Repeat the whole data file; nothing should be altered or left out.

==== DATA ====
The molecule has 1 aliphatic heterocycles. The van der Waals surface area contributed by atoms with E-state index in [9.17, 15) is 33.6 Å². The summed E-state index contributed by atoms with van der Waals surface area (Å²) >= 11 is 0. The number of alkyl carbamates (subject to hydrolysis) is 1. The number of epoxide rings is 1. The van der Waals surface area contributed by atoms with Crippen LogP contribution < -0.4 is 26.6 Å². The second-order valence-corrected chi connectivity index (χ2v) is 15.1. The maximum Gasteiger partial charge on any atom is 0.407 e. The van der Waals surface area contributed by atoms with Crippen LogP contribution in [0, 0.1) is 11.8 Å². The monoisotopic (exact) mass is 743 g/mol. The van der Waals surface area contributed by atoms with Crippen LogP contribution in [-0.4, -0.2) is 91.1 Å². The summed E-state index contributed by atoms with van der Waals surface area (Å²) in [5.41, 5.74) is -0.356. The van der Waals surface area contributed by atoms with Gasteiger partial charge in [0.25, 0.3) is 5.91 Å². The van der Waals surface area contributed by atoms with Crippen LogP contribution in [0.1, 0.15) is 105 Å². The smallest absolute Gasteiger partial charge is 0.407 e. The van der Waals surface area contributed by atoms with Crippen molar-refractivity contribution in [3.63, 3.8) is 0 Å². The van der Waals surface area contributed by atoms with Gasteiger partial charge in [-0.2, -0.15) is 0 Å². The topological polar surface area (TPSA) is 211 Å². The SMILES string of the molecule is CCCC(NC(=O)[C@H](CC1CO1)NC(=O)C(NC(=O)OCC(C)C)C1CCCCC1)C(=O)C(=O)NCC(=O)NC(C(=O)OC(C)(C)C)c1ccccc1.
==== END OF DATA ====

The molecule has 1 aliphatic heterocycles. The van der Waals surface area contributed by atoms with E-state index in [9.17, 15) is 33.6 Å². The summed E-state index contributed by atoms with van der Waals surface area (Å²) >= 11 is 0. The number of alkyl carbamates (subject to hydrolysis) is 1. The number of epoxide rings is 1. The van der Waals surface area contributed by atoms with Crippen LogP contribution < -0.4 is 26.6 Å². The second-order valence-corrected chi connectivity index (χ2v) is 15.1. The maximum Gasteiger partial charge on any atom is 0.407 e. The van der Waals surface area contributed by atoms with Crippen LogP contribution in [0, 0.1) is 11.8 Å². The monoisotopic (exact) mass is 743 g/mol. The van der Waals surface area contributed by atoms with Crippen LogP contribution in [-0.4, -0.2) is 91.1 Å². The summed E-state index contributed by atoms with van der Waals surface area (Å²) in [5.41, 5.74) is -0.356. The van der Waals surface area contributed by atoms with Gasteiger partial charge in [0.25, 0.3) is 5.91 Å². The van der Waals surface area contributed by atoms with Crippen LogP contribution in [0.1, 0.15) is 105 Å². The smallest absolute Gasteiger partial charge is 0.407 e. The van der Waals surface area contributed by atoms with Crippen molar-refractivity contribution in [3.63, 3.8) is 0 Å². The van der Waals surface area contributed by atoms with Gasteiger partial charge in [-0.2, -0.15) is 0 Å². The topological polar surface area (TPSA) is 211 Å². The SMILES string of the molecule is CCCC(NC(=O)[C@H](CC1CO1)NC(=O)C(NC(=O)OCC(C)C)C1CCCCC1)C(=O)C(=O)NCC(=O)NC(C(=O)OC(C)(C)C)c1ccccc1.